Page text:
Consequently, protect healthy plants. Use preventive fungicide applications on those not affected.

How to Prevent Late Blight on Tomatoes

Prevention will prevent the oomycetes from spreading.

Instances of late blight recurring in your tomato garden are very likely if you don’t take bold preventive and management measures.

These include the following.

a. Destroy All Affected Plants

Begin by uprooting the affected tomatoes and other plants with similar symptoms. Destroy them by burning them.

b. Clear All Host Plants

Another sure preventive measure is by clearing plants known to host the oomycetes. These include weeds and plants such as:

  • Nightshade plants
  • Jimson weed
  • Golden henbane

c. Plant Resistant Varieties

Select and plant well-adapted, resistant tomato varieties including:

  • Mountain Merit Hybrid
  • Plum Regal Hybrid
  • Mountain Magic
  • Matt’s Wild Cherry

d. Grow From Seeds

Purchase clean certified seeds from your local seed manufacturer. In case of regular occurrences of late blight in transported seedlings, consider growing from culturally produced seeds.

Evidently, infection of seeds is unlikely to happen since “Phytophthora infestans does not survive in or on tomato seed.”[ag.umass.edu]

More importantly, preventive measures to control the spread of Phytophthora infestans must have been put in place.

e. Other Preventive Measures

  • Application of preventive fungicides on healthy plants
  • Plant your tomatoes early to help your plants evade conditions that favor the spread of oomycetes
  • Do a regular inspection of greenhouses and fields of tomato plants

Light Patches & Leaf Discoloration in Tomato Plants

Sometimes, spots on plants may present as light spots and patches. Tomato plants are vulnerable to these spots. Fruits may also be discolored. Apart from nutrient deficiencies, little care could be a root cause of light patches or leaf discoloration. These problems could also be due to improper care of tomato plants.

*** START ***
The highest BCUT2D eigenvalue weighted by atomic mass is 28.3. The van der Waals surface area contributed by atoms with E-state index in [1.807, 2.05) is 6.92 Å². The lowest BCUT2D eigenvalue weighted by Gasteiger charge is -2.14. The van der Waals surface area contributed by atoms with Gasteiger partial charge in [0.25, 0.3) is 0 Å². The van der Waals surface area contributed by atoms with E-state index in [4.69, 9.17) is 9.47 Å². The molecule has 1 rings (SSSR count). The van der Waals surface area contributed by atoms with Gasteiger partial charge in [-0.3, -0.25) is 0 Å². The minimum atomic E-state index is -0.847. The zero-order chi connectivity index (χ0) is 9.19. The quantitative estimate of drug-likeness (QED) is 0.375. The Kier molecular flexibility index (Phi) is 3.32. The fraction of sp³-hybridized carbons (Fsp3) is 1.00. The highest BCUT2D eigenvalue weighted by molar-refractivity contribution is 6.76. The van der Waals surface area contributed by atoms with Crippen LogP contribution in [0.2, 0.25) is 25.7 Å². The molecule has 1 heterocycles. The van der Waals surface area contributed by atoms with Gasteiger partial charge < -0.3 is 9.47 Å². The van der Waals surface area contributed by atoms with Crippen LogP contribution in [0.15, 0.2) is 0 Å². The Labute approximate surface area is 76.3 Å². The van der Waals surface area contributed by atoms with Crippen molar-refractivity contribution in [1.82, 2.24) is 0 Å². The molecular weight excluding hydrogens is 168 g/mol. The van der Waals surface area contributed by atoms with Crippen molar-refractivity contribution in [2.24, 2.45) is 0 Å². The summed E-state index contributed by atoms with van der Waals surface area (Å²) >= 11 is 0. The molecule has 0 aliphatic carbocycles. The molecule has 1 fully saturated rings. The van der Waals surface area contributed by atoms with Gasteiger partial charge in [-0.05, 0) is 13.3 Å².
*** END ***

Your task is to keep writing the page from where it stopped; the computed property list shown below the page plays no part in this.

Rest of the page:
Here are possible reasons to highlight why light patches occur on your tomato plants.

  1. Heavy and irregular watering that favors the growth of mold
  2. Injury caused by glyphosate spray to control weeds
  3. Sudden exposure of tomato plants to intense sunlight can cause sunscald spots on fruits
  4. Lack of nitrogen in the soil
Light colored tomato leaves
A tomato plant leaf injury due to glyphosate spray

Remedies for White Spots on Tomato Leaves/Plants

The use of certain household products can help fight the fungal effects. As a result, applying home remedies can give tomatoes a survival boost and evade severe infection effects.

Try these home remedies as soon as fungal infection symptoms appear.

Use Milk Spray

Add whole parts of powder milk to water in a ratio of 2:3 respectively. Use a hand sprayer kit to apply to all tomato plants.

Apply milk spray on time for mild to moderate powdery mildew symptoms on your garden tomatoes. Repeat spraying every 5 days until the signs disappear.

Sprinkle Cinnamon Powder

Sprinkle cinnamon powder on tomato plants whose leaves have started growing white powdery little things. We recommend cinnamon that people spray in living rooms during winter.